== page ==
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פותח על ידי קלירמאש פתרונות בע"מ -
Litter as a regulator of N and C dynamics in macrophytic patches in Negev desert soils
Year:
1996
Source of publication :
Soil Biology and Biochemistry
Authors :
צעדי, אלי
;
.
Volume :
28
Co-Authors:
Zaady, E., Mitrani Center for Desert Ecology, Jacob Blaustein Institute for Desert Research, Ben-Gurion University of the Negev, 84993, Israel
Groffman, P.M., Institute of Ecosystem Studies, Box AB, Millbrook, NY 12545, United States
Shachak, M., Mitrani Center for Desert Ecology, Jacob Blaustein Institute for Desert Research, Ben-Gurion University of the Negev, 84993, Israel, Institute of Ecosystem Studies, Box AB, Millbrook, NY 12545, United States
Facilitators :
From page:
39
To page:
46
(
Total pages:
8
)
Abstract:
In desert ecosystems, nutrient cycling activity is concentrated in brief periods of intense biological activity following wetting events. Release and uptake of N from litter and microbial biomass may be important regulators of N availability to plants and N loss to denitrification and NH3 volatilization. Litter and microbial biomass dynamics may also be important to the maintenance of shrub-dominated patches of high fertility in desert ecosystems. We have measured soil C and N cycling processes (respiration, NH4 + and NO3 - dynamics, denitrification and microbial biomass C and N dynamics) in rewetted Negev desert soil treated with different size classes of desert plant litter in 30-day laboratory incubations. The results suggest that litter plays a strong role in conserving N following wetting events in Negev soils. Amounts of soil NH4 + and NO3 - and microbial biomass N were reduced in litter-amended treatments, suggesting that significant quantities of N were sequestered in litter, especially the largest size classes of litter. Denitrification was a significant sink for N, and was stimulated by the presence of litter, but was less important than immobilization of N in litter. Immobilization and release of N by litter may be especially important in the N cycle in desert ecosystems, moderating seasonal patterns of N availability and regulating patch interactions that facilitate the development of "islands of fertility" in these ecosystems. Copyright © 1996 Elsevier Science Ltd. All rights reserved.
Note:
Related Files :
Carbon
desert ecosystem
Israel, Negev Desert
litter
Negev
nitrogen
nutrient cycling
soil
soil
עוד תגיות
תוכן קשור
More details
DOI :
Article number:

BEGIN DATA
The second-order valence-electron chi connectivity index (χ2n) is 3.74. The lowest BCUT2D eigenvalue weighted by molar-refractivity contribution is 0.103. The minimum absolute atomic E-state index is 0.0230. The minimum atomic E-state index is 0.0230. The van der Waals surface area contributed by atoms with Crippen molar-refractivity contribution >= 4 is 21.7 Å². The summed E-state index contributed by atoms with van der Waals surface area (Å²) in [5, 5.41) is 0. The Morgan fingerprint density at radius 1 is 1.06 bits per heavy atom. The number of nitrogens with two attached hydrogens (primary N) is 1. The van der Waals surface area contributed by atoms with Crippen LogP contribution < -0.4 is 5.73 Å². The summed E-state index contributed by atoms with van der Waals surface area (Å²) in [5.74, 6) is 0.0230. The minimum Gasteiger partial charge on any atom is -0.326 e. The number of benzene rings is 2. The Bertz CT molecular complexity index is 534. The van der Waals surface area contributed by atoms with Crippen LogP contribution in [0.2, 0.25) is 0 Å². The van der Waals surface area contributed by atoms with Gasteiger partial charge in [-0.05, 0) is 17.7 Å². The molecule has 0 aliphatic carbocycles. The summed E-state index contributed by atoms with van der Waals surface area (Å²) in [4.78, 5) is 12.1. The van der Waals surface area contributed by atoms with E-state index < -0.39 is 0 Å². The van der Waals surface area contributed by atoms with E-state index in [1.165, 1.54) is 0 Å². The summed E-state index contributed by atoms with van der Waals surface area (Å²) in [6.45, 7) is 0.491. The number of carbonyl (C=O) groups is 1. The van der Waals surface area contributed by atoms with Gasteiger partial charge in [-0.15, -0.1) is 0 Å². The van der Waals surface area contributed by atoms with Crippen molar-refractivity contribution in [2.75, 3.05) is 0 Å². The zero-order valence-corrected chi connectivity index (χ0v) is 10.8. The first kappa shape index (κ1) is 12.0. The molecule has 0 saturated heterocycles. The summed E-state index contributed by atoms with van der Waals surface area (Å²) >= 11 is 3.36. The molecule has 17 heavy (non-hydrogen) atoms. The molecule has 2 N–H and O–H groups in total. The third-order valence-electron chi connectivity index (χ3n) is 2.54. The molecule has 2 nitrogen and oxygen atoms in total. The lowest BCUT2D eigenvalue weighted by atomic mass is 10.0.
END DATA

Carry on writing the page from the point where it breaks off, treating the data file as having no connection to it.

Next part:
Affiliations:
Database:
סקופוס
Publication Type:
מאמר
;
.
Language:
אנגלית
Editors' remarks:
ID:
27560
Last updated date:
02/03/2022 17:27
Creation date:
17/04/2018 00:32
Scientific Publication
Litter as a regulator of N and C dynamics in macrophytic patches in Negev desert soils
28
Zaady, E., Mitrani Center for Desert Ecology, Jacob Blaustein Institute for Desert Research, Ben-Gurion University of the Negev, 84993, Israel
Groffman, P.M., Institute of Ecosystem Studies, Box AB, Millbrook, NY 12545, United States
Shachak, M., Mitrani Center for Desert Ecology, Jacob Blaustein Institute for Desert Research, Ben-Gurion University of the Negev, 84993, Israel, Institute of Ecosystem Studies, Box AB, Millbrook, NY 12545, United States
Litter as a regulator of N and C dynamics in macrophytic patches in Negev desert soils
In desert ecosystems, nutrient cycling activity is concentrated in brief periods of intense biological activity following wetting events. Release and uptake of N from litter and microbial biomass may be important regulators of N availability to plants and N loss to denitrification and NH3 volatilization. Litter and microbial biomass dynamics may also be important to the maintenance of shrub-dominated patches of high fertility in desert ecosystems. We have measured soil C and N cycling processes (respiration, NH4 + and NO3 - dynamics, denitrification and microbial biomass C and N dynamics) in rewetted Negev desert soil treated with different size classes of desert plant litter in 30-day laboratory incubations. The results suggest that litter plays a strong role in conserving N following wetting events in Negev soils. Amounts of soil NH4 + and NO3 - and microbial biomass N were reduced in litter-amended treatments, suggesting that significant quantities of N were sequestered in litter, especially the largest size classes of litter. Denitrification was a significant sink for N, and was stimulated by the presence of litter, but was less important than immobilization of N in litter. Immobilization and release of N by litter may be especially important in the N cycle in desert ecosystems, moderating seasonal patterns of N availability and regulating patch interactions that facilitate the development of "islands of fertility" in these ecosystems. Copyright © 1996 Elsevier Science Ltd. All rights reserved.
Scientific Publication
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